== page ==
Professor Timothy Chandler
Towson University, USA, in Sport in History
“For historians interested in the institutional underpinnings of physical education in Britain, for those interested in the transnational elements of British education and for those interested in the inner workings of the English public school across time, Tozer’s work will not only prove to be of interest, but as a motivator to continue research in this field. For the sheer depth of research alone, his latest study has the potential to act as both a reference guide and a stepping stone for more work in this field. Throughout the book, great efforts are made to explore the implications of physical education at both the policy level and the personal level. […] This intimate view of a student’s or educator’s experience gives the book a level of insight often missing in studies of physical education which tend to focus more on policies than personalities. […] As is to be expected of Tozer, the book is well-researched, thoroughly engaging and well-written.’
Assistant Professor Conor Heffernan
University of Texas at Austin, USA, in History of Education
“While the aim of Malcolm Tozer’s meticulously researched, balanced and beautifully written book is clearly to explore Thring’s contribution to modern PE, in doing so he successfully deconstructs some of the generally held truths about public schools and the institution’s role in the development of the subject. … [He] makes clear the contrast that some historians failed to grasp: ‘Thring’s Uppingham was an Athens surrounded by Spartan strongholds’. He … transports the reader to that time and place through vivid descriptions, colourful anecdotes, and a wealth of other first-hand accounts and primary sources.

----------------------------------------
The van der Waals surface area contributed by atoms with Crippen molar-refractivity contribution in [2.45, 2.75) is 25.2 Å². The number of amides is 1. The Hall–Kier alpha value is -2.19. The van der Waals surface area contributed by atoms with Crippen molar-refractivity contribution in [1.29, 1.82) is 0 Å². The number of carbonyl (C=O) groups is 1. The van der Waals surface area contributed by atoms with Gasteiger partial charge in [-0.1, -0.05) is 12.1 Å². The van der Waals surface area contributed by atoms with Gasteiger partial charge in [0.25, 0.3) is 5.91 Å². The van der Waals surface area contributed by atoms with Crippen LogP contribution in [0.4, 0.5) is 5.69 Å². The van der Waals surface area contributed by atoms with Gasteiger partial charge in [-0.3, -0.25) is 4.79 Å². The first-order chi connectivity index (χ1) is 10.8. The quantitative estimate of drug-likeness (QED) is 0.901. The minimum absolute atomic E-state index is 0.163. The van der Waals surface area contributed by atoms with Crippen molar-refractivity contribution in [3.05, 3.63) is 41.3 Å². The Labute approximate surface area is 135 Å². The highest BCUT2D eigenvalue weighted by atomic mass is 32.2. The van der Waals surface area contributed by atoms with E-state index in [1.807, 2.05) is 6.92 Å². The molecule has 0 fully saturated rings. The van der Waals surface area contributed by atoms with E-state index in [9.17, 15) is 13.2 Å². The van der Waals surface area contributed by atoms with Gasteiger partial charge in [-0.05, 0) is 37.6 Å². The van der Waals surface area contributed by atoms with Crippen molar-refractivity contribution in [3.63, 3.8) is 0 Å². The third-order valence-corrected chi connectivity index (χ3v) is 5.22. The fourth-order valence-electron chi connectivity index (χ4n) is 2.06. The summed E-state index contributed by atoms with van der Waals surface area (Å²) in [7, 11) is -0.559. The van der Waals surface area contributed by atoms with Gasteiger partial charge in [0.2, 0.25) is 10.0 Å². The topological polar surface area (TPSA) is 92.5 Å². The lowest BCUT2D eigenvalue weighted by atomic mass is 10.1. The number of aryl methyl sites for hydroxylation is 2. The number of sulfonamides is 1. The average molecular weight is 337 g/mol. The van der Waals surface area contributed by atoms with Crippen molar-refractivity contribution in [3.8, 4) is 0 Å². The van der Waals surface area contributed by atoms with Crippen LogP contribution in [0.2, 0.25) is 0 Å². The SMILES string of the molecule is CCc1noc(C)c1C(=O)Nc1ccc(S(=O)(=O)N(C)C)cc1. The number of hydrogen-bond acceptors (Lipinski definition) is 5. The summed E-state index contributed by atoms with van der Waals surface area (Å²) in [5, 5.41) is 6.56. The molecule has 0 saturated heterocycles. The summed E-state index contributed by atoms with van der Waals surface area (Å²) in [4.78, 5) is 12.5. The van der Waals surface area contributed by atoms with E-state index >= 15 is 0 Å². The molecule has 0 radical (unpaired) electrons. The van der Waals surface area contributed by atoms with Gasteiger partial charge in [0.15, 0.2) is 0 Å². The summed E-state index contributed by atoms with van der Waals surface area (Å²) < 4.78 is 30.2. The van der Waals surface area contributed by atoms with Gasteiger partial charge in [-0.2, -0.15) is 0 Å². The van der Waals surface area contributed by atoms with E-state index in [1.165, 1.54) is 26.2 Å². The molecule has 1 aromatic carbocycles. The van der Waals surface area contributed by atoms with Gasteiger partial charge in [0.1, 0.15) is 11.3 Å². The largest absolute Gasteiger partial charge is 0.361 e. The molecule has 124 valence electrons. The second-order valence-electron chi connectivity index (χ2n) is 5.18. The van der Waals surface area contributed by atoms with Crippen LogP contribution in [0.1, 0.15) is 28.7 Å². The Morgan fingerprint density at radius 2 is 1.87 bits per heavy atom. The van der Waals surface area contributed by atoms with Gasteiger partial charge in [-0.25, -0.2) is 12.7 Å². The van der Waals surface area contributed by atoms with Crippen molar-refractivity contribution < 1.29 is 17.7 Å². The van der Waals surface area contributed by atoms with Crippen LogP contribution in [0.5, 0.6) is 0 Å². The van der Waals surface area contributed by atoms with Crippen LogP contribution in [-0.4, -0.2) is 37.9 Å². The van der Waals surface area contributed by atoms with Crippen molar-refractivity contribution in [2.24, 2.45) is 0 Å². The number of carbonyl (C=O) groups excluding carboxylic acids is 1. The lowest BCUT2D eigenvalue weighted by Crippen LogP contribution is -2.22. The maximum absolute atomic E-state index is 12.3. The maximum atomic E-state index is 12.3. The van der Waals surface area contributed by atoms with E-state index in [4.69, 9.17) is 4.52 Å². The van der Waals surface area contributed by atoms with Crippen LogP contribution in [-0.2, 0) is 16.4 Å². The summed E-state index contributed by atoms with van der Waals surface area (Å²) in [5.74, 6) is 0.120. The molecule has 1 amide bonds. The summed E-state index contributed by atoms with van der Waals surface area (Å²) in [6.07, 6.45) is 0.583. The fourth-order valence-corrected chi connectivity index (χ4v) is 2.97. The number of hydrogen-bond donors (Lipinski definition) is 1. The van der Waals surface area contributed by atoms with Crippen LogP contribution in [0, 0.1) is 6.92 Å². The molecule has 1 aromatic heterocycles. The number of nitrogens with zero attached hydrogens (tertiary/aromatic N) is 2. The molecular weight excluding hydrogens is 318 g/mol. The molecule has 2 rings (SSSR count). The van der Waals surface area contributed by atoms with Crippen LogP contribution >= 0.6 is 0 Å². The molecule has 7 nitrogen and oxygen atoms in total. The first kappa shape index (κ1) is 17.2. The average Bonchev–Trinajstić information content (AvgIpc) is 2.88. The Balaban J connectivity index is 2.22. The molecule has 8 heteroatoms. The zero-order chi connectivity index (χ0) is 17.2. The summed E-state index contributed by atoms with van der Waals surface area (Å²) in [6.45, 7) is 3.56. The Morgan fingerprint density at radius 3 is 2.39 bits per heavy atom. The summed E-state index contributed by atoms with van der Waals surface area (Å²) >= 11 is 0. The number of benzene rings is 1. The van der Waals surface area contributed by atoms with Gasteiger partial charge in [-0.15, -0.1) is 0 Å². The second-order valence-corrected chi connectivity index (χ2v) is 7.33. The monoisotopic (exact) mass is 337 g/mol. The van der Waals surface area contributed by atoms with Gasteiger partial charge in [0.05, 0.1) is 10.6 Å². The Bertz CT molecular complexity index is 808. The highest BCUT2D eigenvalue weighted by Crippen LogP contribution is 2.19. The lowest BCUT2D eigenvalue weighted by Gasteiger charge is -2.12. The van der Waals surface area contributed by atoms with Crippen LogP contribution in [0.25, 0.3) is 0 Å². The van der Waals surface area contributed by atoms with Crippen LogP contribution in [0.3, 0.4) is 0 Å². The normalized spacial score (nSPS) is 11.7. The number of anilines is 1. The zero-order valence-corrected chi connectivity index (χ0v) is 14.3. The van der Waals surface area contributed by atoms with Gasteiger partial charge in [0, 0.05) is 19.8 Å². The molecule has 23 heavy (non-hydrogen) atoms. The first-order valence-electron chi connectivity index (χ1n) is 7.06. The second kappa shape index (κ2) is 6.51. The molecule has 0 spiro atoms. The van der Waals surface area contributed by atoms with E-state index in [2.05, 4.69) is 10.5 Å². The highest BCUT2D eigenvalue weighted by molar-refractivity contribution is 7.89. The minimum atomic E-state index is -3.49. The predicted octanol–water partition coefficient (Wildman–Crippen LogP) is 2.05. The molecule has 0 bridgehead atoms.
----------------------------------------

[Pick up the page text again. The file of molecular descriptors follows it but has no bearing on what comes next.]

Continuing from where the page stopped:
I highly recommend this book for … PE undergraduate and postgraduate programmes. Many students are misinformed about the impact of the public school in relation to PE. … The ideal antidote to this is Malcolm Tozer’s balanced historical account of the life, work and legacy of Edward Thring at Uppingham. … If we cannot learn from the remarkable 34 years that Thring gave to Uppingham School and the legacy he gave to PE more generally, I contend that the PE community will fail to make an effective and reasoned case for the future of the subject.’
Ruan Jones
Senior Lecturer, Leeds Beckett University, in Sport Education and Society